If you’re worried, keep in mind that a diagnosis of ectopic pregnancy is extremely rare. And as with any miscarriage, it’s not your fault. Sometimes there’s no reason or explanation for it; it simply just happens. Otherwise, those who were diagnosed with ectopic pregnancies usually had previous medical issues and 50 percent had a previous tubal disease. Damage to your fallopian tubes can be a result of STDs (i.e. Chlamydia and gonorrhea), endometriosis (when similar lining of your uterus is found somewhere else in the body), appendicitis (inflammation of the appendix), pelvic surgery, or exposure to diethylstilbestrol (a drug that used to prevent miscarriage but went off the market in 1997 due to health complications). Women who conceive after getting their tubes tied or untied are also at risk. Finally, using infertility drugs or IVF (in vitro fertilization) also slightly increases your chances.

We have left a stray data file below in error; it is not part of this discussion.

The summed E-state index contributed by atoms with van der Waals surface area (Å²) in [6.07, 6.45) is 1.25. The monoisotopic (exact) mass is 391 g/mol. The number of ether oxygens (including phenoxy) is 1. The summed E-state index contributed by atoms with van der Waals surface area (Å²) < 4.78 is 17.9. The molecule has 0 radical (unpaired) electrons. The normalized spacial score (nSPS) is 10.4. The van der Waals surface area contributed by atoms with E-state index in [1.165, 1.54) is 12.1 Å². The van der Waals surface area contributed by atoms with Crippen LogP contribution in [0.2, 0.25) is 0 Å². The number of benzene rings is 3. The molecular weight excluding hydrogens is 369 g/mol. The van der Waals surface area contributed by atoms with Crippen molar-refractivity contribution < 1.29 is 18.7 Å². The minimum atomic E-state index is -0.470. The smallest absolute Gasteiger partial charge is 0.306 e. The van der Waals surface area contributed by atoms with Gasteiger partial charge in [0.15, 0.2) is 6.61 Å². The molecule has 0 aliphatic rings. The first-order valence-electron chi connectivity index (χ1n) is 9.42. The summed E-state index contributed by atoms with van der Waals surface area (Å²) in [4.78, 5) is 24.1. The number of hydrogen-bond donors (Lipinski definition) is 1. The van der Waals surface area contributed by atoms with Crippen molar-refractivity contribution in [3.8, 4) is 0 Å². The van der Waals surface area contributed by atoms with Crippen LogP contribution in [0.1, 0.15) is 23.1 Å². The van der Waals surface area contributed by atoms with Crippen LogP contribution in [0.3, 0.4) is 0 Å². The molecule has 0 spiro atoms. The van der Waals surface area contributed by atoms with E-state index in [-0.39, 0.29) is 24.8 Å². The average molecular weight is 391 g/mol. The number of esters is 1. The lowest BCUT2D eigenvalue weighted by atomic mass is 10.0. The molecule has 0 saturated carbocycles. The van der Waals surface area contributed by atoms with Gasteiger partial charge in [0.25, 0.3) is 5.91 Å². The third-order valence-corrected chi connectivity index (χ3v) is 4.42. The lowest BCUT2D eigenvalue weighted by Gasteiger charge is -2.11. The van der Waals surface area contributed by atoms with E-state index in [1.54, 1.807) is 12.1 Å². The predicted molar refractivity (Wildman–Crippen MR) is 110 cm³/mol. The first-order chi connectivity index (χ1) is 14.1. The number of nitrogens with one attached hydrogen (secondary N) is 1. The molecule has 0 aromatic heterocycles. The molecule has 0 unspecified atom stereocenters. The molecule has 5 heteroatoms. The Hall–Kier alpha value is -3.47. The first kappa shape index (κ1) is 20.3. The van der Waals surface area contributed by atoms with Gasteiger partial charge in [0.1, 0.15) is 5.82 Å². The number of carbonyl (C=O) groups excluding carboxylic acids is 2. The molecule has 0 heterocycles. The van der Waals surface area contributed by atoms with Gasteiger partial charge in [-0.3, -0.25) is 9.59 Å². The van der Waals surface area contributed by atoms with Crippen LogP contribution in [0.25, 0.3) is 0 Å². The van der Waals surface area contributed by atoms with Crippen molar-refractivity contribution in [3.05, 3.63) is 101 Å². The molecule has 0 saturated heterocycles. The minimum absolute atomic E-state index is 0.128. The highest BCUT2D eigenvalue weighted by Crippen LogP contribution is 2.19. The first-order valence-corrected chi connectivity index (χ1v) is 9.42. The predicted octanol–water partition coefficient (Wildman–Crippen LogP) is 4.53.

Even if you’ve had any of these previous diseases or procedures, remember that doesn’t mean you’ll necessarily have an ecptoic pregnancy. But if you’ve already had an ectopic pregnancy, you’re more likely to have another and should be monitored while TTC. Keep in mind that many women diagnosed with an ectopic pregnancy have healthy babies later on — just make sure you’re emotionally and physically preparedfor your next try.
Source: American College of Obstetrics and Gynecologists. Your pregnancy and birth. 4th ed. Washington, DC: ACOG; 2005.